Enhancing Conscious Empathy in Cross-Cultural Leadership
Weitzel, Bridgette Anna
O’Brien, William J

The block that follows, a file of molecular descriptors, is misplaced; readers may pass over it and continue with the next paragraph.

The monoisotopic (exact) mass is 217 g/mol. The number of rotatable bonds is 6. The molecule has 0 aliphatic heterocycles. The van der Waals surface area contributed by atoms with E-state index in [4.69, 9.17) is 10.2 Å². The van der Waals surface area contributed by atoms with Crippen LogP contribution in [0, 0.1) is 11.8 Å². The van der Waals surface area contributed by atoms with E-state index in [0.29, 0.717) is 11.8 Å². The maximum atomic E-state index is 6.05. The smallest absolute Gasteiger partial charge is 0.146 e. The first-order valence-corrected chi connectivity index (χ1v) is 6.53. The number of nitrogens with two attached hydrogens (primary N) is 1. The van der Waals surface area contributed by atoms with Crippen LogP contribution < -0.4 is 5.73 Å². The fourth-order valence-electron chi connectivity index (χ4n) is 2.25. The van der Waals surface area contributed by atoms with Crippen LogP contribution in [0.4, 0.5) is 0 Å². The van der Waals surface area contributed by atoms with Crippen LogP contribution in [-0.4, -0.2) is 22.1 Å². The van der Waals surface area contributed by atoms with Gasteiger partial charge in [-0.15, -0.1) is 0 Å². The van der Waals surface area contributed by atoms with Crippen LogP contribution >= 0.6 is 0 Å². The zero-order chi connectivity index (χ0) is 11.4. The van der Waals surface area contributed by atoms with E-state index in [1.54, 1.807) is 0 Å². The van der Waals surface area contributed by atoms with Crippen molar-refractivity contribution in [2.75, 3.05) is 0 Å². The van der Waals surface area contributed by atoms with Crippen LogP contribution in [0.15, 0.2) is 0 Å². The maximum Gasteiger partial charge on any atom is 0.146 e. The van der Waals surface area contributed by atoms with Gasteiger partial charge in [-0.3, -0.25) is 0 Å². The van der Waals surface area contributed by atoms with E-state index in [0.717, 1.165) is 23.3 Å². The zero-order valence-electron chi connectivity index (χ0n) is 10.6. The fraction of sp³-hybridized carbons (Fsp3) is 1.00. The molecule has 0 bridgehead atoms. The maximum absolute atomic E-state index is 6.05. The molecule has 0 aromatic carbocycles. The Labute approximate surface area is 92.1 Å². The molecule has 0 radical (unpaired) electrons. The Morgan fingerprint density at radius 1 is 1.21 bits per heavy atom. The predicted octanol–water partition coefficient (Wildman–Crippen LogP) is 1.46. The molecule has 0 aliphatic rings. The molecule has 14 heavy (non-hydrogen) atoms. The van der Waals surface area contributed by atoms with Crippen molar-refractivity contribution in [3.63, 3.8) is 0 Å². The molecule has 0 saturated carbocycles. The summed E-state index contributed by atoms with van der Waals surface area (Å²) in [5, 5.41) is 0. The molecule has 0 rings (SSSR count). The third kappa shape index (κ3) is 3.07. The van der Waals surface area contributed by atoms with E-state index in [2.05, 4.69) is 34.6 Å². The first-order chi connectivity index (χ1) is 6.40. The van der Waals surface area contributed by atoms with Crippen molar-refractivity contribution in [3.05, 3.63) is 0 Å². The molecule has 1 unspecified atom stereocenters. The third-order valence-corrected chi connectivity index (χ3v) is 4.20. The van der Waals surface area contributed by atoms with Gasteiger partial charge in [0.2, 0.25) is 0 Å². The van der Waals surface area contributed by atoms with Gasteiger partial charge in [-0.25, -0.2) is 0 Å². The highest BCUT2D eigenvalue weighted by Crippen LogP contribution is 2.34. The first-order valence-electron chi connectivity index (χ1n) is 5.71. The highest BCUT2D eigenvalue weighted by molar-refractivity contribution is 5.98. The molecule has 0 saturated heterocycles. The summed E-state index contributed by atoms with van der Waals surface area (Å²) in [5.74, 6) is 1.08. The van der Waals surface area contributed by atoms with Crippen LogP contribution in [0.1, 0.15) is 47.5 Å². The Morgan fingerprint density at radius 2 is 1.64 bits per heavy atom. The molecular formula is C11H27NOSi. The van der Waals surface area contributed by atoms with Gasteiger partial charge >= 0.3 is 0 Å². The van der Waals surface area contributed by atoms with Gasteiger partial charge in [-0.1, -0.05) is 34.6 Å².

Globalization, technology, mobility, and immigration have blurred the lines that have historically separated people and cultures. Increasingly, a central issue in global human relations in the twenty-first century is a call for more empathy, individually and collectively. Society looks to political, religious, nongovernmental, and business leaders to model communication that demonstrates greater appreciation, respect, and understanding of others. This study explores how conscious empathy can enhance cross-cultural leadership and serve as a basis for leader development.The first objective of the study is to investigate the enduring themes of empathy across disciplines. A broad review of relevant literature leads to a focus on the representative work of Bernard Lonergan and Otto Rank. Based on the review, I suggest that the essential developmental components of empathy are self-knowledge, consciousness, motivation, a nonjudgmental attitude, and relational listening. The nexus between self-reflexive consciousness and the development of empathy has received little attention in the literature. Thus, the second objective of the study is to explore approaches to developing human consciousness and associated andragogical learning strategies as a means to expand the condition of empathy in cross-cultural contexts. The learning theories of John Dewey, Jean Piaget, Lev Vygotsky, and other constructivists who have followed their lead are emphasized. The two objectives, understanding empathy and enhancing its development, are synthesized into a constructivist learning model that can be used in leadership development and other educational contexts.
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